I give you a new commandment, that you love one another. Just as I have loved you, you also should love one another.
My grandmother always wanted to cook for her family. As the mother of six boys, this must have felt like a natural way to demonstrate her love. No matter what time of day I visited, she’d feed me. We shared political conversations over hot chocolate stirred with candy canes and discussions of relationships with hamloaf. We ate Rice Krispy treats with chocolate chips while my kids played.
Each time she would try to send food home with me, usually soup. She'd recite a litany of soups that were in her freezer ranging from carrot ginger (delicious) to the frightening food processor concoction salad soup (I was only offered that once, but it was memorable).
More often than not, I'd turn her down. I felt guilty about taking food from her. "No thanks," I’d say, "we have plenty of food." Or, "I already have dinner planned," even if I didn’t.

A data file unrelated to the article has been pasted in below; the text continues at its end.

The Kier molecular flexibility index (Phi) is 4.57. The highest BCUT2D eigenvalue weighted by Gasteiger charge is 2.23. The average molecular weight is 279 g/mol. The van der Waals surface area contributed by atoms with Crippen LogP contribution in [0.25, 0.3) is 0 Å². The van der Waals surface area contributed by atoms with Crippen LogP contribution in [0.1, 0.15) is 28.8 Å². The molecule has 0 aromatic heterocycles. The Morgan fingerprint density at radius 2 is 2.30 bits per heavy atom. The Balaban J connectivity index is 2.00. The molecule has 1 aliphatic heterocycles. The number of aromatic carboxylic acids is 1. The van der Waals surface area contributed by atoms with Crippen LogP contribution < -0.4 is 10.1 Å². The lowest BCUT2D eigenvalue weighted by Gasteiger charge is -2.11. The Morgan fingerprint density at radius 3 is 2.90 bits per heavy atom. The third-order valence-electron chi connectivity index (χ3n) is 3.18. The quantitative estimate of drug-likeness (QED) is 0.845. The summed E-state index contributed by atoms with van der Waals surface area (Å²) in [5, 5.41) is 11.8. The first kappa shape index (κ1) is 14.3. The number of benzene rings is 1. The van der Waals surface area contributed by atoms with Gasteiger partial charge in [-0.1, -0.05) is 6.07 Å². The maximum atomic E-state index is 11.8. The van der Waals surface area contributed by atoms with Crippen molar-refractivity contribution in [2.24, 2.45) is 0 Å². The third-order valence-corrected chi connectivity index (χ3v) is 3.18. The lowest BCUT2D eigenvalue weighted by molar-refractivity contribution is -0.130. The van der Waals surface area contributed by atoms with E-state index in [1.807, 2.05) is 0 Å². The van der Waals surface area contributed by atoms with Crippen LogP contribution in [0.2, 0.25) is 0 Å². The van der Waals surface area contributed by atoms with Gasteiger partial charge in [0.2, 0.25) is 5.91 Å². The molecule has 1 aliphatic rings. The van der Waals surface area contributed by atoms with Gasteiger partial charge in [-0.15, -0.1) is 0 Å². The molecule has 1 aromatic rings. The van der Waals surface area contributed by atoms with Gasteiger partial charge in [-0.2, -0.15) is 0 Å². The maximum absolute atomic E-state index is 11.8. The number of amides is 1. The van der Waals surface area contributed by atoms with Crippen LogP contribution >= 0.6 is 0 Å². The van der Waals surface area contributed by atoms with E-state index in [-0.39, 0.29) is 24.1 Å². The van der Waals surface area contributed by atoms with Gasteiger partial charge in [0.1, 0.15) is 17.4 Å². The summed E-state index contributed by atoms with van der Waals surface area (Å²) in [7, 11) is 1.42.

I said those things because as a young wife and mom I thought I should already have dinner planned for the day, if not the week. Once, I was talking about this with a friend who was far wiser than I. She looked at me like I had three heads when I told her I always turned down the food.
Don’t you know taking is a form of giving?
The question stunned me. I never had thought of it that way. I thought my taking a dinner was an admission of defeat, a way of saying that I didn’t or couldn’t do it on my own. I never thought that I was denying my grandmother the opportunity to give her love to me in something tangible, to bless me with something she made. I didn’t think that taking her food was a way of strengthening our relationship. I was more concerned about the image I was trying to live up to than what the offer of frozen soup might mean to her.
So often, this is the nature of my sin, to think only about myself. To be so concerned about my image or what people or thinking that I fail to be who I truly am. It is better to give than to receive, right? Giving is empowering. Receiving is humbling. I like to be the giver not the receiver.
Jesus says, Love one another just as I have loved you.
In the gospels, we see Jesus give and receive--serve AND sit back and be served. Love gives selflessly. But love also receives gracefully. I am called to use my gifts to bless others and drop my pretenses long enough to be blessed. Loving fully means recognizing that blessing and relationship can come in the form of a hamloaf or a Rice Krispy treat. Or even salad soup.